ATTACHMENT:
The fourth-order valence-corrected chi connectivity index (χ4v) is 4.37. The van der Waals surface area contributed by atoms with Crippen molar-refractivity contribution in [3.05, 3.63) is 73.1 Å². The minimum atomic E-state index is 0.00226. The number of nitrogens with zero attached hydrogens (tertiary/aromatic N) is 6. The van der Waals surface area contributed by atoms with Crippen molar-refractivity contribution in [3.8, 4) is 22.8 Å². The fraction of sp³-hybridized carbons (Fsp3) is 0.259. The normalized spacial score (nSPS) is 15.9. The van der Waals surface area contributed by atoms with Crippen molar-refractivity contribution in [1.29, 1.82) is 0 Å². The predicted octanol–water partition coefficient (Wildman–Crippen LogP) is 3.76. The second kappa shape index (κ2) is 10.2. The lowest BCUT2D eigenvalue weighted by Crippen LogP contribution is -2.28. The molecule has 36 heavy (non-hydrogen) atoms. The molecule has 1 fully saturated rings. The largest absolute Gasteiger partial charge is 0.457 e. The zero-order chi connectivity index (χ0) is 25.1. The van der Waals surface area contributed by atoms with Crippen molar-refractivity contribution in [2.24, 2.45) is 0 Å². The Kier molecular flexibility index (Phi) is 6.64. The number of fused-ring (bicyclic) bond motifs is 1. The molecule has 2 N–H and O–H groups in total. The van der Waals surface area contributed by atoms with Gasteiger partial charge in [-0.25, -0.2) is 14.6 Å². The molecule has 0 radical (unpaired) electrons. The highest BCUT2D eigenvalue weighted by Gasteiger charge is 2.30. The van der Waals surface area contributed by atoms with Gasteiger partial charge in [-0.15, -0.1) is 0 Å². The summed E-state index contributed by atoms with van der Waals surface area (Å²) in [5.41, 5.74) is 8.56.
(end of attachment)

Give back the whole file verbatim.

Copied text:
The fourth-order valence-corrected chi connectivity index (χ4v) is 4.37. The van der Waals surface area contributed by atoms with Crippen molar-refractivity contribution in [3.05, 3.63) is 73.1 Å². The minimum atomic E-state index is 0.00226. The number of nitrogens with zero attached hydrogens (tertiary/aromatic N) is 6. The van der Waals surface area contributed by atoms with Crippen molar-refractivity contribution in [3.8, 4) is 22.8 Å². The fraction of sp³-hybridized carbons (Fsp3) is 0.259. The normalized spacial score (nSPS) is 15.9. The van der Waals surface area contributed by atoms with Crippen molar-refractivity contribution in [1.29, 1.82) is 0 Å². The predicted octanol–water partition coefficient (Wildman–Crippen LogP) is 3.76. The second kappa shape index (κ2) is 10.2. The lowest BCUT2D eigenvalue weighted by Crippen LogP contribution is -2.28. The molecule has 36 heavy (non-hydrogen) atoms. The molecule has 1 fully saturated rings. The largest absolute Gasteiger partial charge is 0.457 e. The zero-order chi connectivity index (χ0) is 25.1. The van der Waals surface area contributed by atoms with Crippen molar-refractivity contribution in [2.24, 2.45) is 0 Å². The Kier molecular flexibility index (Phi) is 6.64. The number of fused-ring (bicyclic) bond motifs is 1. The molecule has 2 N–H and O–H groups in total. The van der Waals surface area contributed by atoms with Gasteiger partial charge in [-0.25, -0.2) is 14.6 Å². The molecule has 0 radical (unpaired) electrons. The highest BCUT2D eigenvalue weighted by Gasteiger charge is 2.30. The van der Waals surface area contributed by atoms with Gasteiger partial charge in [-0.15, -0.1) is 0 Å². The summed E-state index contributed by atoms with van der Waals surface area (Å²) in [5.41, 5.74) is 8.56.